The hairstyle can both grow its appearance but also to affirm their identity or social status. Some hairstyles are immediately identifiable, such as hairstyling splayed Mangbetu of the Democratic Republic of Congo or the hairstyles solidified ocher Namibia. Others refer to a hierarchical system more complex. Ancient art, hair is also found in modern African art production, through paintings advertising kiosks hairdressers or barbers, or in African-American fashion. Both ornaments and symbols of identity, the hairstyles worn by different ethnic groups are reflected in their art. Although they represent gods or ancestors, masks and statues are the hairstyles of the living.

In Africa the hairstyle is still practiced by family members or trusted friends. In addition to the social aspects of the event, the hair, placed in the hands of enemies, could become an ingredient in the production of dangerous charms or "medicines" that could hurt their owners. Mostly it is women cap the women and men that cap men.

As scarification, hairstyles to identify gender, ethnicity, stage reached by the person in the cycle of life, status and personal taste. Scholars,

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Orlan

Orlan est une artiste plasticienne française née le 30 mai 1947 à Saint-Étienne.

Biographie

Orlan est une artiste multimédia (peinture, sculpture, installations, performance, photographie, images numériques, biotechnologies). C'est une des artistes françaises de l'art corporel les plus connues du grand public en France et à l'étranger. Son œuvre se situe dans divers contextes provocateurs, légitimée par son engagement personnel.

Dès les années 1960, Orlan interroge le statut du corps et les pressions politiques, religieuses, sociales qui s'y impriment. Son travail dénonce la violence faite aux corps et en particulier aux corps des femmes, et s'engage ainsi dans un combat féministe. Elle fait de son corps l'instrument privilégié où se joue la relation entre soi et l'autre.

En 1978, elle crée le Symposium international de la performance, à Lyon, qu'elle anime jusqu'en 1982. Son manifeste de l'"art charnel" est suivi d'une série d'opérations chirurgicales - performances qu'elle réalise entre 1990 et 1993. Avec cette série, le corps de l'artiste devient un lieu de débat public. Ces opérations chirurgicales - performances ont été largement médiatisées et ont provoqué une vive polémique,
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AFRICAN SCULPTURE

Introduction
Context of African sculpture
Places of traditional African sculpture
Canons of African sculpture
Techniques and creative
Aesthetic
Role of African sculpture in the middle
Universal impact of African sculpture
Bibliographic


Introduction

Never has been written about as much ink as traditional African sculpture. Ever, despite all attempts, the man has managed to evacuate his mental field, much less its history, that is to say of his encounter with the other. It has been a cornerstone to measure the "civilization" of the black man and his ability to create capacity variously appreciated throughout history until early this century, cubism helping, the unanimously begins to make the exceptional nature of African sculpture that was always confused with African art which it is a party, probably the most important, if one were to judge solely by the number Parts created that we have reached.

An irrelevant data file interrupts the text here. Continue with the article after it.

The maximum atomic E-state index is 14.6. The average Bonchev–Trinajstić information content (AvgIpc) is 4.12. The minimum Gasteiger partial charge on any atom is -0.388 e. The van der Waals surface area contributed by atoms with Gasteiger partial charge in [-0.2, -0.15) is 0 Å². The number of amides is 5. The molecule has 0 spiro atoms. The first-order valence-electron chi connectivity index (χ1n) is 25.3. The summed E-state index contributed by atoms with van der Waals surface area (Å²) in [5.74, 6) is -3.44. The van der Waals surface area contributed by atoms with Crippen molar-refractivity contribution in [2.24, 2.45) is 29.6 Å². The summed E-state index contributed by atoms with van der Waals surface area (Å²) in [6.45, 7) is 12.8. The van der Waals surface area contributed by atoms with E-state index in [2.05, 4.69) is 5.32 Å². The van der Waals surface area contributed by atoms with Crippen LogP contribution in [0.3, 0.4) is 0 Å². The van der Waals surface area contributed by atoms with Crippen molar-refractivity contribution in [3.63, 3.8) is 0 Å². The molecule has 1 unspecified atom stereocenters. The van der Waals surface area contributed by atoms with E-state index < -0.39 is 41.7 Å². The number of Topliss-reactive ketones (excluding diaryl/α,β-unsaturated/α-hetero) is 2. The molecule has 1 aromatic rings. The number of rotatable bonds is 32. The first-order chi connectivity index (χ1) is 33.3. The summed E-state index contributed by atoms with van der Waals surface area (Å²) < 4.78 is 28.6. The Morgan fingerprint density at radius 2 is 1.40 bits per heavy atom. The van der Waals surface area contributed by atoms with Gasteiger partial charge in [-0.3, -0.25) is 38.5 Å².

Context of African sculpture

We can talk about African sculpture in isolation from the rest of the arts of Africa south of Sahara. Every word in this area is responsible not only meaningless but history, and if we chose the term "African art" is to fully assume all we have inherited from the past in

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THE WAY OF THE AFRICAN RENAISSANCE

Text from the "diplomatic world" in October 1998

In economic terms, Africa figure of poor and marginalized continent. Since the end of the Cold War, it appears as an area that declassified no longer a geopolitical and diplomatic challenge for the major powers. Outside of emergencies that require humanitarian intervention, nobody is really interested in the fate of 700 million men and women who live in this part of the world. "Bankruptcy of development"? "Retard"? Or, rather, strength of African societies, refusing to be trapped neoliberal, and the emergence of alternatives to the Western model of development?


Few studies of the continent really leave room for hope: it keeps repeating that it "Africa sinks" and becomes "a repository of humanity's ills." The image of a "continent wrecked," repeated ad nauseam, seems to summarize all the perceptions of Africa that tend to be synonymous with poverty, corruption and fraud would be the home of violence, conflict and genocide. Images are projected onto Apocalypse "an impoverished Africa in the spiral of conflict." In the late twentieth century, "no continent offers such a spectacle of desolation, war and famine as Africa. (...) Slowly, the place is going to drift. "

The paradigm of "bankruptcy" is the same analytical framework of economic and social

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Culture

Culture (from the Latin cultura stemming from colere, meaning "to cultivate")[1] is a term that has different meanings. For example, in 1952, Alfred Kroeber and Clyde Kluckhohn compiled a list of 164 definitions of "culture" in Culture: A Critical Review of Concepts and Definitions. However, the word "culture" is most commonly used in three basic senses: